9. Balancing Gameplay Elements • Understand who your audience is, what their goals are, and the pacing of your game • More action elements make the controls more complicated • More resource elements may speed up the feel of the game (players have to be constantly vigilant about supplies) • More tactical elements add layers of complexity to action or resource management • Time elements can keep player focused on precise movements and a single goal

  10. Balancing Gameplay Elements • Too much – can dilute the purpose of the game in the first place – games are as much about their limitations as their freedoms • Too little – Gameplay novelty will wear off quickly. Some elements are strong enough to bypass this issue (e.g. Tetris) • Hidden – Either activated later in the game, or not explicitly described as a function. Different from Easter Eggs!

  11. Additional Game Design Criteria • Meaningful game mechanics include the concepts of intent and consequence • Intent – The game makes it obvious to the player that a decision can be made, and that the decision will influence the outcome of events (e.g. the tech tree of Civilization) • Consequence – The game choice must not be trivially reversible. (e.g. not allowing save monkeys, advancing a chess pawn)

  12. Advantages of Intent and Consequence • When choices are explicit, failure is more easily accepted. This helps the player gain skill faster, and the game is perceived as being fair. It’s easier to understand “needing something to attack aircraft” than it is to research +3 range instead of +2 (abstract) • When actions really matter, the play sessions are more memorable. Conversely, as choices become meaningless, eventually there is no reason for the player to be there at all

  13. Examples • Starcraft – Siege tanks can either move normally, or go into “siege mode” and become more powerful (intent). It takes time and attention to switch between modes, and making the wrong choice can mean great loss (consequence) • Counter-Strike – a player is out for the rest of the round if he or she dies • Dodgeball, tug-of-war • Russian Roulette (hey, what could be more memorable?)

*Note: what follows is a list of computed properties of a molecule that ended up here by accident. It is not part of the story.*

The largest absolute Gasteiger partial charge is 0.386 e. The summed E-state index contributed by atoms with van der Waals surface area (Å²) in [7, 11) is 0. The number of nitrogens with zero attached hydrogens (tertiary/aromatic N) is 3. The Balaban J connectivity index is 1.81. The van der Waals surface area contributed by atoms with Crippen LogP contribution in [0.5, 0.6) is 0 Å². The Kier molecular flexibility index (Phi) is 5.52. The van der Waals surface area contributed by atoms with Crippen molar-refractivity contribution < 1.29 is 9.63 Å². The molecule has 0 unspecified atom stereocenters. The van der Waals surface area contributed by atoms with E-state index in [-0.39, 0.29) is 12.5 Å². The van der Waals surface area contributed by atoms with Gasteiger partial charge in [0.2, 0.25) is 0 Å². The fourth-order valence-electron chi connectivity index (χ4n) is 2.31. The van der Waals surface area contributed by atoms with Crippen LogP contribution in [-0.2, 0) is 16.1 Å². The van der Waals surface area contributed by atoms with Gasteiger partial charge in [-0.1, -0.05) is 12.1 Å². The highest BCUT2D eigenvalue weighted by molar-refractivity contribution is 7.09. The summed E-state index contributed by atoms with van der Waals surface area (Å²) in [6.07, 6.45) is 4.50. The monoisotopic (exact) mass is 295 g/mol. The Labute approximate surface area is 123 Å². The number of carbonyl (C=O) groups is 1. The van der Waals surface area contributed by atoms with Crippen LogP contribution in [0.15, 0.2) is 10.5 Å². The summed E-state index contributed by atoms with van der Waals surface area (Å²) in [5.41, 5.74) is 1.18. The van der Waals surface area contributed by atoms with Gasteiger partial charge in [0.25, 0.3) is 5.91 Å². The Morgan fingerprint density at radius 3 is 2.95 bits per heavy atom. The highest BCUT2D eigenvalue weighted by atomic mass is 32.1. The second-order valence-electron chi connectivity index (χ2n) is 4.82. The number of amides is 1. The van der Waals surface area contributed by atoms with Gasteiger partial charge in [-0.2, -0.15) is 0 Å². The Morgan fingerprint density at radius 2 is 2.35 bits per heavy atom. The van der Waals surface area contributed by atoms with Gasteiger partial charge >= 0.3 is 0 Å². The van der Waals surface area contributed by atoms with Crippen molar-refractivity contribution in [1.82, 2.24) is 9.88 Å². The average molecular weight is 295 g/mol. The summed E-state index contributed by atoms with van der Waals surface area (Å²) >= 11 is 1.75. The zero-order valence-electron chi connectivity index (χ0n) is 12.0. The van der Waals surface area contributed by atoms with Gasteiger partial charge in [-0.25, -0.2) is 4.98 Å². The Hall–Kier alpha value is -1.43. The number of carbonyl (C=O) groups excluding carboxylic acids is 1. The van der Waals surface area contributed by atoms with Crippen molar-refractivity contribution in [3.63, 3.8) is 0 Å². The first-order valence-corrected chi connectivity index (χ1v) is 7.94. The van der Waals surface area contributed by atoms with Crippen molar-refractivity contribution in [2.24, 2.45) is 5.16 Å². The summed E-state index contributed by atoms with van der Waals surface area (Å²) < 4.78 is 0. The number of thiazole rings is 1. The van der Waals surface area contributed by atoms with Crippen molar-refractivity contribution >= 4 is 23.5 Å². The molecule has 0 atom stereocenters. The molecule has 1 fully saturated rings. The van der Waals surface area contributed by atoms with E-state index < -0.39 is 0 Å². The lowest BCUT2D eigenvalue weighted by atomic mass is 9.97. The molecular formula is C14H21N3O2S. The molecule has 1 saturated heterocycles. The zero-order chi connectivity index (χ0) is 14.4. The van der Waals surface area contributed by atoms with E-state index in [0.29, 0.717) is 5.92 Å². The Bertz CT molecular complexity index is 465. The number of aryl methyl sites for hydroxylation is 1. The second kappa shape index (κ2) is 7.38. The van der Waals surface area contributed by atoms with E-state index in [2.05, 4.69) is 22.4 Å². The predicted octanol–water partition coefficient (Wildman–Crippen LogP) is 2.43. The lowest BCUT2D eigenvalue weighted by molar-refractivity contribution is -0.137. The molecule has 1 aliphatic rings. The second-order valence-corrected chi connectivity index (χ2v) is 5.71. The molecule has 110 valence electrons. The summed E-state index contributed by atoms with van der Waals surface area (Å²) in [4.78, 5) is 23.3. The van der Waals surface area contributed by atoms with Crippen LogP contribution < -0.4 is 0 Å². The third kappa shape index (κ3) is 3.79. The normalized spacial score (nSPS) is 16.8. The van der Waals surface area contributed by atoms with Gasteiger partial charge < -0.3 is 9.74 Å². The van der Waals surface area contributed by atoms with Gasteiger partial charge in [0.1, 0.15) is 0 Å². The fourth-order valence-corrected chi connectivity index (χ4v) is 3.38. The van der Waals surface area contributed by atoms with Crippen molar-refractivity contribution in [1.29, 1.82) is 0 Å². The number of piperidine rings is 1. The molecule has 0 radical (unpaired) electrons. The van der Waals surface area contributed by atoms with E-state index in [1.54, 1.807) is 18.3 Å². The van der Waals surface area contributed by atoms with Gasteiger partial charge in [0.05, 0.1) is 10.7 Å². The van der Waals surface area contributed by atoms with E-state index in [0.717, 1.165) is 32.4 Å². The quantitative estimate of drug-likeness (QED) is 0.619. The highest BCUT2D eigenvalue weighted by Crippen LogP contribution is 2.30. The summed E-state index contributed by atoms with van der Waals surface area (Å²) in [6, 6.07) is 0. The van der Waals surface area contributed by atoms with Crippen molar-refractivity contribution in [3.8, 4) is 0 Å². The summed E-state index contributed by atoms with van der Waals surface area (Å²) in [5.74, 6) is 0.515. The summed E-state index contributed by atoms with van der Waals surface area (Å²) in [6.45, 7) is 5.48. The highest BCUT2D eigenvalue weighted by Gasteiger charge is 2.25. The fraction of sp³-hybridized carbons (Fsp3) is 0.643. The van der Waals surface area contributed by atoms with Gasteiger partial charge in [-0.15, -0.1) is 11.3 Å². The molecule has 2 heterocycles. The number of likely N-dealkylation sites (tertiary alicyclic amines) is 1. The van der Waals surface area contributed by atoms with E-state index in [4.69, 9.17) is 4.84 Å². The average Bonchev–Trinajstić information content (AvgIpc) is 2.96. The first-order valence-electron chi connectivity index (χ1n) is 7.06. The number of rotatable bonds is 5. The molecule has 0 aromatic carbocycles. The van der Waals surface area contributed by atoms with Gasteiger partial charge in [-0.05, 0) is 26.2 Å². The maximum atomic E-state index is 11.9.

14. Disadvantages of Intent and Consequence • Overused intent can make the game simple and boring. An element of uncertainty should remain • If the computer told you how it would respond to a move in chess before you made it, it would make the game much less interesting • Consequences that are too harsh are stressful, frustrating, and discouraging (it takes 30 seconds to switch weapons?!?)

  15. Homework #3 • Due Monday (11/10/03) • 1 page game vision statement • Describe basic gameplay elements, genre, setting, characters, story, interface (basic) • No RPGs • No post-apocalyptic environments • No law breaking (stealing, killing, drugs, etc.)

  16. PSYC/CSCI: Game Development • Pre-formed teams of 5 students • Fill out survey on course website • Designer: ICG • Artist: Media Studio (Animation I?) • Programmer: DSA • Once approved, fill out “Permission of Instructor” Form at SRFS website